Thursday, September 11, 2008

I do love Apple!

Lately, most of the people I meet tell me "you really do not like Apple...". I have to guess my latest posts about the iPhone being too close and MobileMe not working were too harsh. It is actually not my fault, the iPhone is really too close and MobileMe is really not working...

That aside, I do love Apple. My background is in usability. Anything that comes out from Cupertino is so usable and beautiful, I am astonished. From the packaging to the end product. I own plenty of iPods, one iPhone and a MacBook Air. My wife uses a Mac... I prove I love Apple with my credit cards...

The magic of Apple is to be able to show people what they do not know, going against the usual business practice of the focus groups. Forget it, says Steve Jobs, they can't tell you if they like something or not, if they have never seen it. Brilliant... I wish we could do the same for elections, getting rid of polls ;-)

I just finished a book about Steve's brain and I found quite fascinating to look behind the process. He is a maniac at making things work and make them easy. I share that passion. In his opinion, though, you have to control the entire process, from the beginning to the end, to make it happen. And you must not allow anyone in the middle to screw it up. That's why everything Apple is close by nature. It is hard to disagree, from the usability angle (and from they have been able to deliver...).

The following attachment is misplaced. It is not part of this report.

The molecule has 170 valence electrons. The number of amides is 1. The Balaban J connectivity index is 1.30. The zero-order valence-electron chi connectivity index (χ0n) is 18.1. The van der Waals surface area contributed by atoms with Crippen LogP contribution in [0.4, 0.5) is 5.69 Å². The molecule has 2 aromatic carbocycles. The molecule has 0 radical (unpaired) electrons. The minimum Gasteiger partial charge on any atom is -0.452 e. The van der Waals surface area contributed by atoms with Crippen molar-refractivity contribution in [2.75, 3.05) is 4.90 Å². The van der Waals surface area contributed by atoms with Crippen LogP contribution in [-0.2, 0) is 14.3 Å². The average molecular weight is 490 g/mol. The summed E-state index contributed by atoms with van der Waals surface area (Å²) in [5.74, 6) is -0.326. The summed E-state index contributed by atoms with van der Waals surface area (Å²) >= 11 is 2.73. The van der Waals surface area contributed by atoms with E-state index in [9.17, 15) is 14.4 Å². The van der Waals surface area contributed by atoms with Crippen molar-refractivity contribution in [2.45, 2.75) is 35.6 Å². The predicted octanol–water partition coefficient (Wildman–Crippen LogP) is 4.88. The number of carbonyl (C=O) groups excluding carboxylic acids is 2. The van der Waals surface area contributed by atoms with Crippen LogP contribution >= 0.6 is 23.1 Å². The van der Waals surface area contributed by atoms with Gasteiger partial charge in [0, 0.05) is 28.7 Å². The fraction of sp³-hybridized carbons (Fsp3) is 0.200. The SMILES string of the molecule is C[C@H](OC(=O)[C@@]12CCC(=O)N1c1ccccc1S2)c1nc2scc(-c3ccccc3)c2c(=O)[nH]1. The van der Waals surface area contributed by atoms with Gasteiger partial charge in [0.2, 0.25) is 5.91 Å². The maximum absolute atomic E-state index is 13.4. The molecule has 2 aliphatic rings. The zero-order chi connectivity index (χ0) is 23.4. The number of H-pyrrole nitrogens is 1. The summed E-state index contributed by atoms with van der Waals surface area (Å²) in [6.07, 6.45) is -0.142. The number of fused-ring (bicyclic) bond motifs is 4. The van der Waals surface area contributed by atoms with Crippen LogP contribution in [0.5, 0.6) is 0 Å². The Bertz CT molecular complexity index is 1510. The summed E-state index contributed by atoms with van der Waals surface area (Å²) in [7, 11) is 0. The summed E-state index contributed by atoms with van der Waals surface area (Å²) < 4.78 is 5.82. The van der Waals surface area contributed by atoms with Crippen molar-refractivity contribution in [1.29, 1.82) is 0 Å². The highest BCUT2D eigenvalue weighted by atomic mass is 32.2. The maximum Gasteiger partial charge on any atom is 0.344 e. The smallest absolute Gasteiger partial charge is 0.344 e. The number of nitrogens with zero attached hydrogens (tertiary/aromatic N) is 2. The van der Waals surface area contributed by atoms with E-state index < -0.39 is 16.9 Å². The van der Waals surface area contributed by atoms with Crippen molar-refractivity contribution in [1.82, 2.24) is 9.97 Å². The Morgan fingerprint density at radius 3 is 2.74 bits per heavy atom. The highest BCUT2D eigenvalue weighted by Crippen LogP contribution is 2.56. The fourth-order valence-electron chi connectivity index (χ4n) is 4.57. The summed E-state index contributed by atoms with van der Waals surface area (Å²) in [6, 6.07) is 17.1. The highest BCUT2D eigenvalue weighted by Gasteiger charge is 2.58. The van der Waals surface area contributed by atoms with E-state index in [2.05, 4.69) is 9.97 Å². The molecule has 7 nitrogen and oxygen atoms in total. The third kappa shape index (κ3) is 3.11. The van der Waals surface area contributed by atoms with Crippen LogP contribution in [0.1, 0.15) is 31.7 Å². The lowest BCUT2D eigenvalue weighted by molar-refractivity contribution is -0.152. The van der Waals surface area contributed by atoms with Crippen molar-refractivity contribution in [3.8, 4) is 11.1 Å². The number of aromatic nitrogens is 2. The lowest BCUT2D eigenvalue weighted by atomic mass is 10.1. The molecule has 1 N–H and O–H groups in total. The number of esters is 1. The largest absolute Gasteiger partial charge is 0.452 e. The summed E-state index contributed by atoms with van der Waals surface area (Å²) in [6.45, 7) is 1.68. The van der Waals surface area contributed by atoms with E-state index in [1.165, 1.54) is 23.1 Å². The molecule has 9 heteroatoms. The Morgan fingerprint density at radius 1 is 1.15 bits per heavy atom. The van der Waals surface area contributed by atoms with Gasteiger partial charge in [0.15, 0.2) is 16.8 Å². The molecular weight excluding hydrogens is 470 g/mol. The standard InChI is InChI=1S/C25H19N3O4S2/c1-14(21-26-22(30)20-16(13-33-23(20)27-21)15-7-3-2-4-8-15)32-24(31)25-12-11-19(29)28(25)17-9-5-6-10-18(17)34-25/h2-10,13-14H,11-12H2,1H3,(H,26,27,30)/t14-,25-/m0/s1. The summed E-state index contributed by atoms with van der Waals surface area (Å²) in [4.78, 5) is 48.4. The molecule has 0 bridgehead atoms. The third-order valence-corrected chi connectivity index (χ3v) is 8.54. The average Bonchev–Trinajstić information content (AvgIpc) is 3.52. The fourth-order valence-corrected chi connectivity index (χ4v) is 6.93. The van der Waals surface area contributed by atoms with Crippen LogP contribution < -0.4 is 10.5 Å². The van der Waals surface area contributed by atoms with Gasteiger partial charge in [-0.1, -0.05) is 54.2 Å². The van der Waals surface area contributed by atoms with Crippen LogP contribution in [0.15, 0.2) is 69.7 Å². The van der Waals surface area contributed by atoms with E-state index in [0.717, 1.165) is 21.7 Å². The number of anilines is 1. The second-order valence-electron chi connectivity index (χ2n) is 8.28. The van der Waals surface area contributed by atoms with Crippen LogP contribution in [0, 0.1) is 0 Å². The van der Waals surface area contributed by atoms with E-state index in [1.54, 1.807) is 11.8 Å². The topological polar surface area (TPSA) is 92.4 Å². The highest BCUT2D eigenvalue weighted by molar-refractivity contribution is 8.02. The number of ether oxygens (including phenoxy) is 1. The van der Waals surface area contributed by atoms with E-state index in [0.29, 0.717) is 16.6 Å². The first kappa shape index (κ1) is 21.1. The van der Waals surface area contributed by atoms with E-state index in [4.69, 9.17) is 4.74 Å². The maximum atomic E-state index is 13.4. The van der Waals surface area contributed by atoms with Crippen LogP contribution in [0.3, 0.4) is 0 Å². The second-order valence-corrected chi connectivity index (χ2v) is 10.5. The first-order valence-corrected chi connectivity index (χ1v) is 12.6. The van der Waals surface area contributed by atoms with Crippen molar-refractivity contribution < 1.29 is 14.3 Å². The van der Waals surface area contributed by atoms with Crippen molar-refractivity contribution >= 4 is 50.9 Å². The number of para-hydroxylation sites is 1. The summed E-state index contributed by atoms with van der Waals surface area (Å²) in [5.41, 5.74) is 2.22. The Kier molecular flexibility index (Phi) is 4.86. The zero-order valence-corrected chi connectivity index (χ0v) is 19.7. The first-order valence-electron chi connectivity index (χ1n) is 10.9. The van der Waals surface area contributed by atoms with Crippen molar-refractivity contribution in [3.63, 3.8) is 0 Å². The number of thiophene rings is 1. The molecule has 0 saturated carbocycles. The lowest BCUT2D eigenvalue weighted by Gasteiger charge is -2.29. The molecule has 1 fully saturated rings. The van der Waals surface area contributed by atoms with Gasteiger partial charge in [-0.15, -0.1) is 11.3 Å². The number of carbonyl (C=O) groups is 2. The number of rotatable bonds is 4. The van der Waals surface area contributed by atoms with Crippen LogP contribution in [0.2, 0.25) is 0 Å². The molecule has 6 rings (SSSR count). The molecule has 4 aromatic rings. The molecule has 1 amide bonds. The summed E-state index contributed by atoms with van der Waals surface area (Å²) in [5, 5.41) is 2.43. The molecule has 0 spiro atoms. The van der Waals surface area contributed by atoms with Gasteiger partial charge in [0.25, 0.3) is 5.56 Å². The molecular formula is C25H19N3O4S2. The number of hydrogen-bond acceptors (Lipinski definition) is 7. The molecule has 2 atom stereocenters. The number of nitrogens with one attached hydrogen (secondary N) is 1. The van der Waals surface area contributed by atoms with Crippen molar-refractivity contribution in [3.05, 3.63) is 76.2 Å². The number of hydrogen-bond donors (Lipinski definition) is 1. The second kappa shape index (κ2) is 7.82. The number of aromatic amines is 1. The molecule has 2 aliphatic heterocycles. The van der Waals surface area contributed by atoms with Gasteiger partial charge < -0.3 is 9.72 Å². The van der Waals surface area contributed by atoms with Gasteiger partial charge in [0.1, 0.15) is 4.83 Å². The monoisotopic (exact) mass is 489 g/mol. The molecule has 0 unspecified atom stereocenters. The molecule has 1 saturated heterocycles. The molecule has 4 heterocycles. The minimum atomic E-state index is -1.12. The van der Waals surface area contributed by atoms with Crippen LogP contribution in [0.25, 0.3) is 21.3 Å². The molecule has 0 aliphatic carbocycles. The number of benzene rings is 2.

Interestingly, that is also why the Mac has few developers. Or why the iPhone is at risks to be obliterated by Android and the open source Symbian. Close might be good for usability, but becomes a burden for mass market usage. In particular, for multi-purpose devices. Those that can be enhanced, where developers can add the killer app, or just the one I really need. It is perfect for single-purpose devices, like a music player. And I am a fan of single-purpose devices: multi-purpose means making compromises on usability and quality. I never believed in convergence. Give me a good navigator I can leave in the car. I do not care about using my phone as a navigator in the car. It is a compromise and it delivers poor results.

It is strange. I am a lover of usability. I want things to be easy. But I want them to be open. I want creativity to blossom and I see every day the value of a community. And what it can do for you, building great and stable products.

It sounds like a tight-rope walk all over again ;-)

Can a community build usable products? Or is the focus too broad by definition, to force multi-purpose and screw up usability? I am not sure, but there must be a middle way. The trick is to find it. I can assure you I will keep trying...